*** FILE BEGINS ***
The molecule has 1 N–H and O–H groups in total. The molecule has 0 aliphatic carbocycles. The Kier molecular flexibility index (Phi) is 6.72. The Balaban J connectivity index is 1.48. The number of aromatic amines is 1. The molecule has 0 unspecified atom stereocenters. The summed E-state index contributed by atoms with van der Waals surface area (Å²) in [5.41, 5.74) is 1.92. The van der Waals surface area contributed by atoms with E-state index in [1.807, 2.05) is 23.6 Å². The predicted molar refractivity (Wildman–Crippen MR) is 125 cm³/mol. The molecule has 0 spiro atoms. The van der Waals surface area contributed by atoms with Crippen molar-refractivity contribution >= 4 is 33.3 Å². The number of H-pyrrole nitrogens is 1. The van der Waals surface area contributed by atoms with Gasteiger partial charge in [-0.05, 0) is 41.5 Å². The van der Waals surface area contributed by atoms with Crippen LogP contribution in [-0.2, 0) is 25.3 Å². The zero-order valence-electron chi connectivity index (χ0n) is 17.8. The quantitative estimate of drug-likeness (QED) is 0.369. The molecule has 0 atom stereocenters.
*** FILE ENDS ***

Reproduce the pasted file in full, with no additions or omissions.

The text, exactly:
The molecule has 1 N–H and O–H groups in total. The molecule has 0 aliphatic carbocycles. The Kier molecular flexibility index (Phi) is 6.72. The Balaban J connectivity index is 1.48. The number of aromatic amines is 1. The molecule has 0 unspecified atom stereocenters. The summed E-state index contributed by atoms with van der Waals surface area (Å²) in [5.41, 5.74) is 1.92. The van der Waals surface area contributed by atoms with E-state index in [1.807, 2.05) is 23.6 Å². The predicted molar refractivity (Wildman–Crippen MR) is 125 cm³/mol. The molecule has 0 spiro atoms. The van der Waals surface area contributed by atoms with Crippen molar-refractivity contribution >= 4 is 33.3 Å². The number of H-pyrrole nitrogens is 1. The van der Waals surface area contributed by atoms with Gasteiger partial charge in [-0.05, 0) is 41.5 Å². The van der Waals surface area contributed by atoms with Crippen LogP contribution in [-0.2, 0) is 25.3 Å². The zero-order valence-electron chi connectivity index (χ0n) is 17.8. The quantitative estimate of drug-likeness (QED) is 0.369. The molecule has 0 atom stereocenters.